JOANNE MYERS: Good morning. On behalf of the Carnegie Council, I would like to welcome members, guests, and C-SPAN to our Books for Breakfast program.
This morning we are very pleased to have Ashutosh Varshney, who will be discussing his book, Ethnic Conflict and Civic Life: Hindus and Muslims in India.
The news headlines reporting on the resurgence of tensions between India's Hindu majority and its sizable Muslim minority has captured our attention in recent months. The flames of violence which whipped across Gujarat in March and April of this year seem to suggest that extreme religious conflict, which appeared to have faded of late, had returned to the political landscape.
To some, this may constitute irreconcilable differences between India's Hindus and Muslims, but, according to our guest this morning, this may be misleading, for, as Professor Varshney discovered, levels of communal violence may vary widely among Indian states. The issue thus becomes: Why do some cities in India erupt in savage confrontations while others manage to avoid bloody Hindu/Muslim clashes?
To find the answer, Professor Varshney took a different approach from other scholars and policymakers and focused his research on the makeup of civil society, rather than that of the state, for the means of conflict prevention. What he found was that in areas where there were vast networks of civic engagement - such as integrated business organizations, trade unions, political parties, and professional groups - which cross communal lines, ethnic violence seemed more controllable and the possibility for confrontations less likely to occur. His investigations led him to conclude that communally integrated associations can serve as an agent of peace, particularly by restraining those powerful politicians who would polarize Hindus and Muslims along religious lines.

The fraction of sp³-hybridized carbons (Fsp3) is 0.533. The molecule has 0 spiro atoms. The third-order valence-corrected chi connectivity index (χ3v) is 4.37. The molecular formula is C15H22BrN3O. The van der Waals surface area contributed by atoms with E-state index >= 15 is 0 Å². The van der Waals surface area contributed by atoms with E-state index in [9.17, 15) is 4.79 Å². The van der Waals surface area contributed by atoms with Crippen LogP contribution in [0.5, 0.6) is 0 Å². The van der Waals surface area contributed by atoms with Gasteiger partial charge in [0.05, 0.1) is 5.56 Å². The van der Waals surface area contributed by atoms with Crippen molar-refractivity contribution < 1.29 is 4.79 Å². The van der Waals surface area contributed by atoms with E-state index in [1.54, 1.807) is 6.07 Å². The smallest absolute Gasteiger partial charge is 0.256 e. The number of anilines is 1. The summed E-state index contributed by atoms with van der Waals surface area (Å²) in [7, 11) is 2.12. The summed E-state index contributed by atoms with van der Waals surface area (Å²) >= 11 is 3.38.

Professor Varshney is currently a professor of political science and the Director of the Center for South Asian Studies at the University of Michigan. He received his Ph.D. from MIT and has taught at Harvard, Columbia, and the University of Notre Dame. Our guest has served as a consultant to Human Rights Watch, the World Bank, and the U.S. Department of State. He has received fellowships from the Social Science Research Council and the Ford Foundation.
Many of you are familiar with his writings, which have appeared in numerous journals, including World Politics, The Journal of Democracy, and The Encyclopedia of Democracy. He has also published articles in The Financial Times, The Washington Post, and The Christian Science Monitor.
ASHUTOSH VARSHNEY: Thank you very much.
My book suggests an integral link between the structure of civic life - or civil society - on the one hand, and the presence or absence of ethnic violence, on the other. I illustrate these links through two arguments.
First, inter-ethnic and intra-ethnic, or inter-communal and intra-communal, civic engagement plays a very different role in times of ethnic tensions. Because they build bridges, inter-ethnic networks are agents of peace. But if communities are organized only on intra-communal or intra-ethnic lines and the interconnections across the communities are either very weak or non-existent, the possibilities of ethnic violence are quite high, given a spark.
That spark can emerge in the form of an attack on a train, the rumor of a rape, defeat of ethnic political parties in elections, desecration of a mosque or a temple, or something as apparently trivial as a Hindu boy going out with a Muslim girl, or vice-versa. Sparks can emerge at any time and in any town. The real issue is whether there are networks that can manage or extinguish those sparks. If they are not there, these sparks can become fires.
The second argument breaks down civic networks into two other types: organized and informal. I call the first associational forms of engagement and the second everyday forms of engagement.
Business associations; professional organizations of doctors, lawyers, teachers, students; film clubs, sports clubs; NGOs; trade unions; and political parties are examples of associational engagement.
Everyday forms of engagement consist of simple, routine interactions of life, such as whether families in the neighborhood from different communities visit each other, eat together, jointly participate in festivals, and allow kids to play together in the neighborhood. In my project we calculated the frequency of such everyday interaction in each city.
Both everyday and associational forms of engagement can promote peace, but the associational form is sturdier and stronger. Vigorous inter-ethnic associational life, organizational life, acts as a serious constraint over the polarizing strategies of political elites. The first argument, therefore, concerns the value of inter-ethnic civic life, and the second the greater value of organizational or associational inter-ethnic civic life.
What aspect of life are we identifying by civil society or civic life?